The retardation film containing a norbornene-based polymer may be produced, for example, by drawing a formed norbornene-based polymer film. As a method of forming the film, solvent casting method, melt extrusion method or the like can be exemplified. As the drawing method, vertical uniaxial drawing method, horizontal uniaxial drawing method, vertical-horizontal simultaneous biaxial drawing method, vertical-horizontal successive biaxial drawing method, or the like can be exemplified. Among these, horizontal uniaxial drawing method is preferable. Temperature at which the polymer film is drawn is preferably 120 to 200° C. Draw ratio is preferably more than 1 time and 4 times or less. Drawing may be a fixed end drawing method or a free end drawing method. According to the fixed end drawing method, it is possible to produce a retardation film satisfying the relationship of nx>ny>nz.

As the retardation film containing a norbornene-based polymer, for example, commercially available film may be used. Alternatively, the commercially available film may be used after being subjected to secondary process such as at least one of drawing process or contraction process. Examples of commercially available film include “ARTON series (ARTON F, ARTON FX, ARTON D)” (trade name) manufactured by JSR Corporation, “ZEONOR series (ZEONOR ZF14, ZEONOR ZF15, ZEONOR ZF16)” (trade name) manufactured by OPTES INC. and the like.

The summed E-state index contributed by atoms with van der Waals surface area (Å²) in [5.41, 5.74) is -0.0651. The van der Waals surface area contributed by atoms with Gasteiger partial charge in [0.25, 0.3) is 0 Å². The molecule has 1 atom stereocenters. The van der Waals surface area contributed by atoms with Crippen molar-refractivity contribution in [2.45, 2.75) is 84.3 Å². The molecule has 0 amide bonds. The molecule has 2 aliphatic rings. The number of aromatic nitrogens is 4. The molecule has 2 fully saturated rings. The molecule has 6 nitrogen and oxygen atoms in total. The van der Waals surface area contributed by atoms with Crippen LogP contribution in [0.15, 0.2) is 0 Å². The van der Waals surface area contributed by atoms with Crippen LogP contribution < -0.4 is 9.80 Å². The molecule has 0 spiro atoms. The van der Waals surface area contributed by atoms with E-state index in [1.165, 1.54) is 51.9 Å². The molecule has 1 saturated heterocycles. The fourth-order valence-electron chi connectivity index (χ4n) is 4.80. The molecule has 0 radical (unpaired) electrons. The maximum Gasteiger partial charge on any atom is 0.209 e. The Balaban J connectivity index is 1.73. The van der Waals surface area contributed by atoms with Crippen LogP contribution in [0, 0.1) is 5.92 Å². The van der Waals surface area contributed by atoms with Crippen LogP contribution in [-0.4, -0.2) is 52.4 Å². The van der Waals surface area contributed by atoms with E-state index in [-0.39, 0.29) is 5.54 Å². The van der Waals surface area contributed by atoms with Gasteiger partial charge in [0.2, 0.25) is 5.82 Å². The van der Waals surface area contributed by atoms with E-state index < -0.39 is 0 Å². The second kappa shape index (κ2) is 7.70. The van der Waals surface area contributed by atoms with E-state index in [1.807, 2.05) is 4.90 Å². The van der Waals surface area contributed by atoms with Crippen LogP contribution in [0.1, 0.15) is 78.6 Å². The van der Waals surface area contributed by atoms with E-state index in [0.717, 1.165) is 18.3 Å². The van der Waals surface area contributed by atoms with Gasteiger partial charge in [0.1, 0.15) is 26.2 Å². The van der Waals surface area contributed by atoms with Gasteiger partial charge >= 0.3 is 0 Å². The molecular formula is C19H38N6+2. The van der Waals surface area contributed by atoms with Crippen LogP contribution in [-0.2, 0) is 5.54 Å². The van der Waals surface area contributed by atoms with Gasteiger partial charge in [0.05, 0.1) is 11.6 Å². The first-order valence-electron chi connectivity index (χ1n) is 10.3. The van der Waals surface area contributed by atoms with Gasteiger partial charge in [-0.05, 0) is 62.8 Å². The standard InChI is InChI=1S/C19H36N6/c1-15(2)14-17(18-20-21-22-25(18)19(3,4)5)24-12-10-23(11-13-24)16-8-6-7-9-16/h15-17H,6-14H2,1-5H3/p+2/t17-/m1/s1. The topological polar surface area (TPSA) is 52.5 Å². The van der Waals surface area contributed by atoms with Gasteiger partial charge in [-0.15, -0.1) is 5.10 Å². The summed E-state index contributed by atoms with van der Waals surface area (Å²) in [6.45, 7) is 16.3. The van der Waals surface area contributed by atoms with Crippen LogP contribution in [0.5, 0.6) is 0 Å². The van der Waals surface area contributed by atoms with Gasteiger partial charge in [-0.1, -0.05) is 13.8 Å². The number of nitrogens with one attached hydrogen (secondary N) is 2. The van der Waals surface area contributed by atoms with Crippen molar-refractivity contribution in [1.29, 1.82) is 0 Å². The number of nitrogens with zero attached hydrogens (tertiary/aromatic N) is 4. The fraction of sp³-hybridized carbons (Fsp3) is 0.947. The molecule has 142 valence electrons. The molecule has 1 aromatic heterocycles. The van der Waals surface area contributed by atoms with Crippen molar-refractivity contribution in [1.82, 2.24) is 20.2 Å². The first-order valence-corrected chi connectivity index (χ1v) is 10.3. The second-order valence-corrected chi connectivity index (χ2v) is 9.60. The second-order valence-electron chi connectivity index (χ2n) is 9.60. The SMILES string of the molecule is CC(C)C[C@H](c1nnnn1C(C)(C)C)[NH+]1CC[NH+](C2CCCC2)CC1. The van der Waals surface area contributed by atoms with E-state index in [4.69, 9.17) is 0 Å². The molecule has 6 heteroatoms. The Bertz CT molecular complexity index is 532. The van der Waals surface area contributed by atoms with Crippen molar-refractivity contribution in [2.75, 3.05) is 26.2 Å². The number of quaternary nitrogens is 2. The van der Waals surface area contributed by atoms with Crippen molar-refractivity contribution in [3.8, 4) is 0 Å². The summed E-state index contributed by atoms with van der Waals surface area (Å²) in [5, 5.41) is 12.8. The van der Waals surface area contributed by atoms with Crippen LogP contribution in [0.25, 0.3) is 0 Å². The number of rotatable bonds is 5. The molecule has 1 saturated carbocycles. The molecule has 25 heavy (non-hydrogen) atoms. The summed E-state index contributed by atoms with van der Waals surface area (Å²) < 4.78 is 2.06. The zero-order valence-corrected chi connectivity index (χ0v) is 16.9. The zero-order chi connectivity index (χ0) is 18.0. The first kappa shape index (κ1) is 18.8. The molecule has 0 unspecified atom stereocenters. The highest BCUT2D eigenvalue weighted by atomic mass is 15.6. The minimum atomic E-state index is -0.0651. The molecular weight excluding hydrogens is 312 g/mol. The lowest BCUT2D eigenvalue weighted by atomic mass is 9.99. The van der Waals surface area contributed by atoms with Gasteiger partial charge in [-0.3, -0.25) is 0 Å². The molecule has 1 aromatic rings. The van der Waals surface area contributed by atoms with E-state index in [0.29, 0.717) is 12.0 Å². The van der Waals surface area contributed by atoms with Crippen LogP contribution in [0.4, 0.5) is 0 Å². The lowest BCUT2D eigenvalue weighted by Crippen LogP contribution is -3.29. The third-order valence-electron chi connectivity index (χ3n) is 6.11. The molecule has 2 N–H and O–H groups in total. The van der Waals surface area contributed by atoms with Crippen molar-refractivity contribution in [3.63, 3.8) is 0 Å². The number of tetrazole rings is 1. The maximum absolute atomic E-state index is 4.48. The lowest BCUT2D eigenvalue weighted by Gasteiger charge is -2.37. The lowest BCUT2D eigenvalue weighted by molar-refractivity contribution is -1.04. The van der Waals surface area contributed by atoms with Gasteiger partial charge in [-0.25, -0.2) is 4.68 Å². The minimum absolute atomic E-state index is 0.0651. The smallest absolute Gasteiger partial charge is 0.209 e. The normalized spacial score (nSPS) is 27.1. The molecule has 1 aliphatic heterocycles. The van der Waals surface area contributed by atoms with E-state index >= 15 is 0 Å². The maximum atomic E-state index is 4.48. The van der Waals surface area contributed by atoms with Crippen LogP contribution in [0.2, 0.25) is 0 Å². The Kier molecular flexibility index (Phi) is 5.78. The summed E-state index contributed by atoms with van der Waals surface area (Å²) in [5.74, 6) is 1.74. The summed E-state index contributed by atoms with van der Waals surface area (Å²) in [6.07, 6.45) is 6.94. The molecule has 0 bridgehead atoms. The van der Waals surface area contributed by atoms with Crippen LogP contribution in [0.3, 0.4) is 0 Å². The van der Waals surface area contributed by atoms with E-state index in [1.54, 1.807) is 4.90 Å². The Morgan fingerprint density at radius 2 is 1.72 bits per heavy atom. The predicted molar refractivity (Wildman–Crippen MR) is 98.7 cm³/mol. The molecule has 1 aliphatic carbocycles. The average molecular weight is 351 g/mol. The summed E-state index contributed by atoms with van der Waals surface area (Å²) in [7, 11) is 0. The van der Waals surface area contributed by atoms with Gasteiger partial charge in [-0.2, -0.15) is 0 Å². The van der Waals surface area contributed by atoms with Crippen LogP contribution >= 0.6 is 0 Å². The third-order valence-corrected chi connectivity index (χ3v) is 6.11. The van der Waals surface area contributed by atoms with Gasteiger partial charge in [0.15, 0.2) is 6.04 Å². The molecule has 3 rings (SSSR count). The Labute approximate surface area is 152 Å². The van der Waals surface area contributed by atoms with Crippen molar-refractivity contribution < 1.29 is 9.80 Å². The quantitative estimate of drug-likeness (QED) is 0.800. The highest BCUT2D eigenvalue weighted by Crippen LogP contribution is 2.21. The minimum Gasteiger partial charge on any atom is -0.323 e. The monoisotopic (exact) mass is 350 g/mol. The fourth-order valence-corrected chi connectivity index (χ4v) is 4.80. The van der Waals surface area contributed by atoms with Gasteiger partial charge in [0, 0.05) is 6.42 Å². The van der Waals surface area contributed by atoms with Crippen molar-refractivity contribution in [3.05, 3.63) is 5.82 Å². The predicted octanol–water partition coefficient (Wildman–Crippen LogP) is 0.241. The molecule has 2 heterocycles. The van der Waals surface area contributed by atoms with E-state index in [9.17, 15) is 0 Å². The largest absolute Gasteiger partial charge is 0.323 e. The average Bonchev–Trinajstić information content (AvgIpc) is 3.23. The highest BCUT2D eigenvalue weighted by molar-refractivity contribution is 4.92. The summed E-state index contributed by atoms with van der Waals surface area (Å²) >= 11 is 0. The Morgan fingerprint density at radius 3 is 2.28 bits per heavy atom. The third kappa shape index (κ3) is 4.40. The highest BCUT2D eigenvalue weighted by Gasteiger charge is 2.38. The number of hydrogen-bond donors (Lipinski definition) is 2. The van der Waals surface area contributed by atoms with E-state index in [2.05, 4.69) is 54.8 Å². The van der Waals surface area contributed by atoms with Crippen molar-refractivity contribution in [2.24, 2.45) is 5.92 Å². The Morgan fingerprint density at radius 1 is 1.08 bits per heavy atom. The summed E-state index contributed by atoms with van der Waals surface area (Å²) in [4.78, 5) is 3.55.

Next, a description will be given for a retardation film containing a cellulose-based polymer.

The cellulose-based polymer is preferably substituted with an acetyl group and a propionyl group. Degree of substitution of this cellulose-based polymer (this degree of substitution means “DSac (acetyl substitution degree)+DSpr (propionyl substitution degree)”) is preferably 2 or more, more preferably 2.3 or more, and further preferably 2.6 or more. Upper limit of the degree of substitution is preferably 3 or less, more preferably 2.9 or less, and particularly preferably 2.8 or less. By setting the degree of substitution of the cellulose-based polymer within the above range, a retardation film having desired index ellipsoid as described above can be obtained.

Here, “DSac+DSpr” is an index showing to what extent three hydroxyl groups existing in a repeating unit of the cellulose-based polymer are substituted in average by an acetyl group or a porpionyl group.